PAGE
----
The Council of the European Union today approved the signature of the Council of Europe Convention on preventing and combating violence against women and domestic violence on behalf of the European Union. Co-rapporteurs on the Istanbul Convention, Anna Maria Corazza Bildt (EPP, SV) and Christine Revault d'Allonnes-Bonnefoy (S&D, FR) made the following statement:

"I appreciate the good cooperation with the Maltese presidency and I congratulate them for this first achievement. I regret however that the EU accession is limited to only very restrict areas of the Convention, "said co-rapporteur Anna Maria Corazza Bildt (EPP, SV).

"A broad EU accession, taking into account all aspects of the Istanbul Convention will provide a strong legal framework in all Europe to prevent violence, combat impunity and protect women and girls from violence.

I reiterate the European Parliament’s call to the Commission, together with the Council of Europe, to open a dialogue with member’s states on their concerns on the Convention, to encourage them to ratify it and to support a broader EU accession in the Council. Let's continue to join forces at all levels to make it possible, “concluded co-rapporteur Anna Maria Corazza Bildt (EPP, SV).

“Today the Council approved the EU signature of the Istanbul Convention and I very much welcome it as a step forward. Time is running out considering that one third of all women in Europe have experienced physical or sexual acts of violence. But, I deeply regret the Council decision not to support the broadest accession possible, which the European Parliament called for,” said co- rapporteur Christine Revault d'Allonnes-Bonnefoy (S&D, FR).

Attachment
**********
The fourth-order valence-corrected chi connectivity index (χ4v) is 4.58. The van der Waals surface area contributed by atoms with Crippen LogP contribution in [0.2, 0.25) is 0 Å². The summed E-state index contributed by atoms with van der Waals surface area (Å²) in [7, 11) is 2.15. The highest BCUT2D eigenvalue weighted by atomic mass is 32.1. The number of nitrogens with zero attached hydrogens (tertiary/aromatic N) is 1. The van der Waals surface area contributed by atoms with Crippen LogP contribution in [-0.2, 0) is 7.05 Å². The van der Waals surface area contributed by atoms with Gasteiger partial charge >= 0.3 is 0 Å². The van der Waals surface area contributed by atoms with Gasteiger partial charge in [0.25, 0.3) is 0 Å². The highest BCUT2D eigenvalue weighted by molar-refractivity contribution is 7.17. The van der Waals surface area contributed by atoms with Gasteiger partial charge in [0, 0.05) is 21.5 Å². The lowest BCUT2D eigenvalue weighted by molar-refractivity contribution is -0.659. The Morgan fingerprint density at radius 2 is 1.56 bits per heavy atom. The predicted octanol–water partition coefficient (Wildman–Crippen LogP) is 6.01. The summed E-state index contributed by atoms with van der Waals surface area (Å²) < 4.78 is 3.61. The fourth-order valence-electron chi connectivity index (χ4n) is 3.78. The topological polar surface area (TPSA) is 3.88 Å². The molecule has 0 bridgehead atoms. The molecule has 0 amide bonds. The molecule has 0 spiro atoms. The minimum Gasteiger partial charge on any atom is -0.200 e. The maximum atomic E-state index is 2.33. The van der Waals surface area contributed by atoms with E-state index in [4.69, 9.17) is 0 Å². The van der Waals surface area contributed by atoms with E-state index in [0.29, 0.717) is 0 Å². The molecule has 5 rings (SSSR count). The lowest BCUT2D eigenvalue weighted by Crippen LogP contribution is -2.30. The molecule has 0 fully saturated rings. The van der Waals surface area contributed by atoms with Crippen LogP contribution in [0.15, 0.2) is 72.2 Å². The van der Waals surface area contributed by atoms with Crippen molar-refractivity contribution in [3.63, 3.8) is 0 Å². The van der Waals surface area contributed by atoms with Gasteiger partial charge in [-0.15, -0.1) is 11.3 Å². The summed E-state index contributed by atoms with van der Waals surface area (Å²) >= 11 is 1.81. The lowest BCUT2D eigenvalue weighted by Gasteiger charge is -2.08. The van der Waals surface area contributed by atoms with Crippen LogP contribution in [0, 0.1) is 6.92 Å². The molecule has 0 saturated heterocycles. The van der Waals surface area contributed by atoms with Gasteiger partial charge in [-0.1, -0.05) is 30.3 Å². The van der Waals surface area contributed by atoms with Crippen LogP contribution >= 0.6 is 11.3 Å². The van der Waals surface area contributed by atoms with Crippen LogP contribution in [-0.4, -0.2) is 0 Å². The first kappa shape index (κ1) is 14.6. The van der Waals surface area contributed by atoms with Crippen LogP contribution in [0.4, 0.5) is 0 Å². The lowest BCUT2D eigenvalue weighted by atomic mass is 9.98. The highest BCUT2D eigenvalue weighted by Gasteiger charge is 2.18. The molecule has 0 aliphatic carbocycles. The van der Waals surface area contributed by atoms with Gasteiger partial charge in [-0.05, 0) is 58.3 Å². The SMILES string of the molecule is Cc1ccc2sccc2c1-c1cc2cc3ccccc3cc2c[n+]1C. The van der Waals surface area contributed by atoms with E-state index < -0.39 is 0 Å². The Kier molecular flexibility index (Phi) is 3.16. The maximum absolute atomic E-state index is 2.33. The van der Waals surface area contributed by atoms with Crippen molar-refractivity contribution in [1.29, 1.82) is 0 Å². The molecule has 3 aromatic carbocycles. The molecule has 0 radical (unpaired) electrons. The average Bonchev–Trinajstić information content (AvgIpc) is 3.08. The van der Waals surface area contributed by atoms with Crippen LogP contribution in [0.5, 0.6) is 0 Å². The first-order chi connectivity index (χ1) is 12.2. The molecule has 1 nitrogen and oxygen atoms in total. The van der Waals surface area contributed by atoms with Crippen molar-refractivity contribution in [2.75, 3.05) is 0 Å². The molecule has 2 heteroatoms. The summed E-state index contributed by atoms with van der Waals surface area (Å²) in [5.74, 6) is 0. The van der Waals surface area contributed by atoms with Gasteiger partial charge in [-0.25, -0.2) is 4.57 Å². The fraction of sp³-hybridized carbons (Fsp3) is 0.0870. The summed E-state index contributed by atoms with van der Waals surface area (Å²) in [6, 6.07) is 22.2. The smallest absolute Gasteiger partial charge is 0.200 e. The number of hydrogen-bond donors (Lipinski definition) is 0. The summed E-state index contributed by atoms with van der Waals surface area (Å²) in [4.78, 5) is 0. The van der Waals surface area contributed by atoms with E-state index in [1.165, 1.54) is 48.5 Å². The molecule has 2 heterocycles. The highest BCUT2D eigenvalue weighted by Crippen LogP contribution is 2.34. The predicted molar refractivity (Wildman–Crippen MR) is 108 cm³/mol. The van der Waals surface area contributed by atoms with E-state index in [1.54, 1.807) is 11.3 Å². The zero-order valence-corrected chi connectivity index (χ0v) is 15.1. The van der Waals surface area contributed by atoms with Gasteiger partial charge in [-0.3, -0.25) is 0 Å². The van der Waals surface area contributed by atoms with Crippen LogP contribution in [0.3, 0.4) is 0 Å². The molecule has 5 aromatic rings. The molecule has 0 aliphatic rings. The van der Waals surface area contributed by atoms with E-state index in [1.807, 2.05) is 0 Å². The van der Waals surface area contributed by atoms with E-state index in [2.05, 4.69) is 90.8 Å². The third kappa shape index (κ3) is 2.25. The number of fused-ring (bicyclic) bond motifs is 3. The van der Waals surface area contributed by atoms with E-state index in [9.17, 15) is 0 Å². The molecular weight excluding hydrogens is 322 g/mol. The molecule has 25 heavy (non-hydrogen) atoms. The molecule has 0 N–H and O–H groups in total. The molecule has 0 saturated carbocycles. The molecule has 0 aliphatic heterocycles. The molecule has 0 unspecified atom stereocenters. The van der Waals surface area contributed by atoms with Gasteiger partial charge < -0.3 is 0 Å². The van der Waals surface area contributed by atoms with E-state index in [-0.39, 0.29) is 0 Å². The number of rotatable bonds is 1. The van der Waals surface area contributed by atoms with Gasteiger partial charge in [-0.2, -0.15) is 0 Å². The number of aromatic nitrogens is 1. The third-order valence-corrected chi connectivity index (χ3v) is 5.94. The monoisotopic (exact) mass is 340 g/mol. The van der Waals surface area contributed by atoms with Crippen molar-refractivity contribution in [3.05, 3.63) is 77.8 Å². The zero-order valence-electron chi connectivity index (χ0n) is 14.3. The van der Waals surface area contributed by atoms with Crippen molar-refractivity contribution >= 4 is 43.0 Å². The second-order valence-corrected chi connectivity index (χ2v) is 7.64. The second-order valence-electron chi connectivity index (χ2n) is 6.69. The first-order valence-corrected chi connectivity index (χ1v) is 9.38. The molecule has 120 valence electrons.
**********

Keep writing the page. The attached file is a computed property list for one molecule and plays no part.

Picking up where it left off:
“My top priority is still to ensure that the EU accession does make a real difference in ending violence against women, once and for all. I will now pay close attention to the negotiation of a Code of Conduct defining the cooperation between the EU and its Member States for the implementation of the Convention. I call for a swift and flexible agreement in order for all parties to act efficiently.

 In this time of distrust between the EU and its citizens, the EU accession to the Istanbul Convention is a great example of how the EU has a positive impact on the daily life of its citizens. Together, we will move forward to protect the fundamental right of women to live free from violence wherever they are in Europe, “added Christine Revault d'Allonnes-Bonnefoy (S&D, FR).



The Council of Europe Istanbul Convention is the most comprehensive international treaty on combating violence against women and domestic violence. The Convention was adopted by the Council of Europe in 2011 and entered into force in August 2014.

The European Parliament adopted on 24 November 2016 its resolution on the EU ratification of this instrument calling on Member States which have not yet done so to ratify the Istanbul Convention. They also ask all member states “to ensure proper enforcement of the Convention and adequate financial and human resources to prevent and combat violence against women”.

On 4 March 2016, the Commission proposed that the EU should join the Istanbul Convention, the first legally binding international instrument for preventing and combating violence against women and domestic violence. All EU member states have signed it, but only fourteen* of them have ratified it.

* Austria, Belgium, Denmark, Finland, France, Italy, Malta, Netherlands, Poland, Portugal, Romania, Slovenia, Spain, Sweden have ratified the Istanbul Convention